Congress created Individual Retirement Accounts (IRA) to encourage people to save for their later years. The encouragement takes the form of tax benefits. One important benefit is that the Internal Revenue Service won’t tax the money you earn inside an IRA until you begin retirement withdrawals, if at all. The downside of this benefit is that you don’t get to deduct losses on investments held in an IRA.
With a traditional IRA, you may claim a tax deduction for a portion of your investment, but you will pay taxes on the money you are allowed to begin withdrawing at age 59 1/2. The IRS treats the money you drain from a traditional IRA as ordinary income and taxes it at your marginal rate -- the tax you pay on the “last dollar” of annual income. A Roth IRA doesn’t reward you with a tax deduction, but you can remove your money tax-free, if you follow the rules. You must begin withdrawing money from a traditional IRA at age 70 1/2. Roth IRAs have no such requirement.
Your IRA custodian may limit the types of investments you can make. For example, if you open an IRA at a savings bank, you might be unable to purchase stock. You have many more choices by opening a self-directed IRA at a brokerage or other financial institution. You can then buy stocks, bonds, options and many other investments. You can also open an IRA that allows you to buy precious metals or real estate. Your interest, dividends and capital gains grow tax-free while the money remains in an IRA.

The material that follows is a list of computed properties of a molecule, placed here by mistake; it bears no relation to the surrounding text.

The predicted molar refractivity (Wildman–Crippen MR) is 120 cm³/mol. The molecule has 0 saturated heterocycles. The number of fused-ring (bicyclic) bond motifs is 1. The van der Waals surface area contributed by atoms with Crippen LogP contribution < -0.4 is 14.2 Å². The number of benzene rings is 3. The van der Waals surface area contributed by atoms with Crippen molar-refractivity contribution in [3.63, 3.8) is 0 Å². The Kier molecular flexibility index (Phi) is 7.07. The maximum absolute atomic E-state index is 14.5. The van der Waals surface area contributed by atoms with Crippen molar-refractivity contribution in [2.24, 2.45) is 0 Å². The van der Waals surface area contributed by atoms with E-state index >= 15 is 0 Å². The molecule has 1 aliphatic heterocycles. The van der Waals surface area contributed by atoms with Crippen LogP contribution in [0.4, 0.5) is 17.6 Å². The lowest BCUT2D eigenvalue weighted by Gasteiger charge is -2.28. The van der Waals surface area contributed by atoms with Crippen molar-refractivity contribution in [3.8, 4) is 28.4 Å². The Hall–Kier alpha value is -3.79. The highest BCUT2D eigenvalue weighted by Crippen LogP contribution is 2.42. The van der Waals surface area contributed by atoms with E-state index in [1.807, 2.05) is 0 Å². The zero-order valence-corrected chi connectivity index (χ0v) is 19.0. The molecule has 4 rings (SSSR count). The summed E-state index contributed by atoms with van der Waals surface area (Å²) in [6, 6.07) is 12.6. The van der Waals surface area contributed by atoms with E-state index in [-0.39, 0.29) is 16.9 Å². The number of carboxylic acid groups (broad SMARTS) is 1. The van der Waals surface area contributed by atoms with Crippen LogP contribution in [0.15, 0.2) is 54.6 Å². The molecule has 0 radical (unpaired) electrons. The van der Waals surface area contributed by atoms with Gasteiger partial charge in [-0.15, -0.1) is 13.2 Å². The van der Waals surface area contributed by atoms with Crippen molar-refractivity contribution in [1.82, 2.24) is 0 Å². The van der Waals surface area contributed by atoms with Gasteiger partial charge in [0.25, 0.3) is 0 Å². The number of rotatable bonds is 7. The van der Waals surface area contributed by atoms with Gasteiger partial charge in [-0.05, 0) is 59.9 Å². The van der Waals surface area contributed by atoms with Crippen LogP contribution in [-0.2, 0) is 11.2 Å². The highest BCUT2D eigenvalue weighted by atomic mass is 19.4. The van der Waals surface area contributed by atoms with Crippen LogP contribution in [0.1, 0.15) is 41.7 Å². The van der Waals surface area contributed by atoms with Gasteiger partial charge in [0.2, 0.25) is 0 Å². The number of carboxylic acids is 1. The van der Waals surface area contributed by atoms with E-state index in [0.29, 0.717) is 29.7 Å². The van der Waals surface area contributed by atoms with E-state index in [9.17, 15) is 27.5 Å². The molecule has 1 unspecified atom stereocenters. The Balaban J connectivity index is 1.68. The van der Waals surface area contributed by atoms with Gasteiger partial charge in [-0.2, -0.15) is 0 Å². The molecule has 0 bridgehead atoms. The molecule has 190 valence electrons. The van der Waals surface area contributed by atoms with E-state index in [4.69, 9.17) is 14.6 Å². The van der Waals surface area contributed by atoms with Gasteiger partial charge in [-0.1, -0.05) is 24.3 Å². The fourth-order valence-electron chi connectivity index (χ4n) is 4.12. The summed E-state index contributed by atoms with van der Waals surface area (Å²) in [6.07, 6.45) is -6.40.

Losses on IRA Investments
While its true that you don’t pay tax on your earnings while the money resides in your IRA, the other side of this coin is that you don’t get to deduct losses on investments in your IRA. The effect of IRA losses is to reduce the value of your IRA and thus the amount available to withdraw. If you have a traditional IRA, losses reduce the taxes you have to pay on withdrawals, because you have less to withdraw. In a Roth IRA, you don’t pay taxes on withdrawals.
A wash sale occurs when you sell stock for a loss and then repurchase it within 30 days. Normally, you use your losses to reduce your capital gains, but you cannot take this deduction on a wash sale. Instead, the IRS has you add the disallowed loss to the cost of the replacement shares. This has the effect of postponing the tax deduction for the original loss until you sell the replacement shares, because the higher cost of the replacement shares reduces your profit or widens your loss when you unload them. IRAs appear if you sell shares from a regular brokerage account for a loss and repurchase them in an IRA within 30 days. It’s still a wash sale, but now you’ll never benefit from the loss, because it’s buried inside an IRA, where you can never deduct losses.
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